And Yoplait is not the only culprit. Dannon yogurt, 24 grams of sugar. Activia, 19 grams. Even Stonyfield Organic tops out at 29 grams. The culprit is all that gooey so-called fruit at the bottom of the yogurt cup. Not so much fruit, lots of sugar. Like five teaspoons worth. (Here's another good reason to avoid Yoplait: for years wildlife rescuers have been asking General Mills to change the design of Yoplait cups, which are responsible for suffocating skunks and other small mammals who get their heads trapped in the unusually shaped cup. Despite continuing wildlife deaths across the nation, General Mills refuses to budge.)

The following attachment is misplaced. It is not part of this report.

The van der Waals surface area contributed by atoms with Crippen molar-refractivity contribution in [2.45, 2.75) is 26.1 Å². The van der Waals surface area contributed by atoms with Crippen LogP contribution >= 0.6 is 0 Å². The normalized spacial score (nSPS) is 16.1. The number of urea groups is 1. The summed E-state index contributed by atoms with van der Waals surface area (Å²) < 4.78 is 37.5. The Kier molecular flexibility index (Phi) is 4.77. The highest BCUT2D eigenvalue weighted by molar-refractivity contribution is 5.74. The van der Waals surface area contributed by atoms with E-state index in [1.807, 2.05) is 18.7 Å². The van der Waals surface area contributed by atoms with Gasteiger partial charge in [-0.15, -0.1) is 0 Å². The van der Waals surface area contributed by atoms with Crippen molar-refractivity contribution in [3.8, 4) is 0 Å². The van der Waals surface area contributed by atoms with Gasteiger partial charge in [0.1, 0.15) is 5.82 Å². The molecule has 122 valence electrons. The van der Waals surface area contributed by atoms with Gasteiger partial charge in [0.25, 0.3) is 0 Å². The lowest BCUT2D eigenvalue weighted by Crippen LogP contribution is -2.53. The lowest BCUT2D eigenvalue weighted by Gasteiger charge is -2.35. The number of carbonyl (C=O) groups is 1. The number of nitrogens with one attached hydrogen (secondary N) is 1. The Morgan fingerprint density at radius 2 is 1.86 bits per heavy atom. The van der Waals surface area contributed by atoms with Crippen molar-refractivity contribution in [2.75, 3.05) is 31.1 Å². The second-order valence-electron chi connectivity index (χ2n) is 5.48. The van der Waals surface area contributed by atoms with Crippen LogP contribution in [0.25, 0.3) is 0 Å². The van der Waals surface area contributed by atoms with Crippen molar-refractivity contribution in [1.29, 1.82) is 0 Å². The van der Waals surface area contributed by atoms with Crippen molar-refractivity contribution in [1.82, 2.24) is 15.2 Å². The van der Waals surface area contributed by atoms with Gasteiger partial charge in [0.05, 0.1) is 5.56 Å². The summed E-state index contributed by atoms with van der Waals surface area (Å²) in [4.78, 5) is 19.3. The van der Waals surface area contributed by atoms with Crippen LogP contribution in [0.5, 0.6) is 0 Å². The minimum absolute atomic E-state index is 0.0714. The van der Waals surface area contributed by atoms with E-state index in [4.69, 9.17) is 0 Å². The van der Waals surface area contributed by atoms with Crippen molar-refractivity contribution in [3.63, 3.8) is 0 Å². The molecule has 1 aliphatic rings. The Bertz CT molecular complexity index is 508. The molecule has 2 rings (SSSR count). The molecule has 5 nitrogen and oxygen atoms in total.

6. Almond Milk
The non-dairy milk industry has grown by leaps and bounds in the past decade, as the stories of the horrors of factory farming leak out, combined with the search for a lactose-free alternative. Soy milk, hemp milk and other vegetable-based alternatives have grown to a $2 billion combined industry, but none has grown so much as almond milk, the leader at over $700 million. Almond milk corporations like Whitewave and Blue Diamond have extolled the wonders of almond milk and it is a fact that almonds are good for you. But almond milk? Not so much.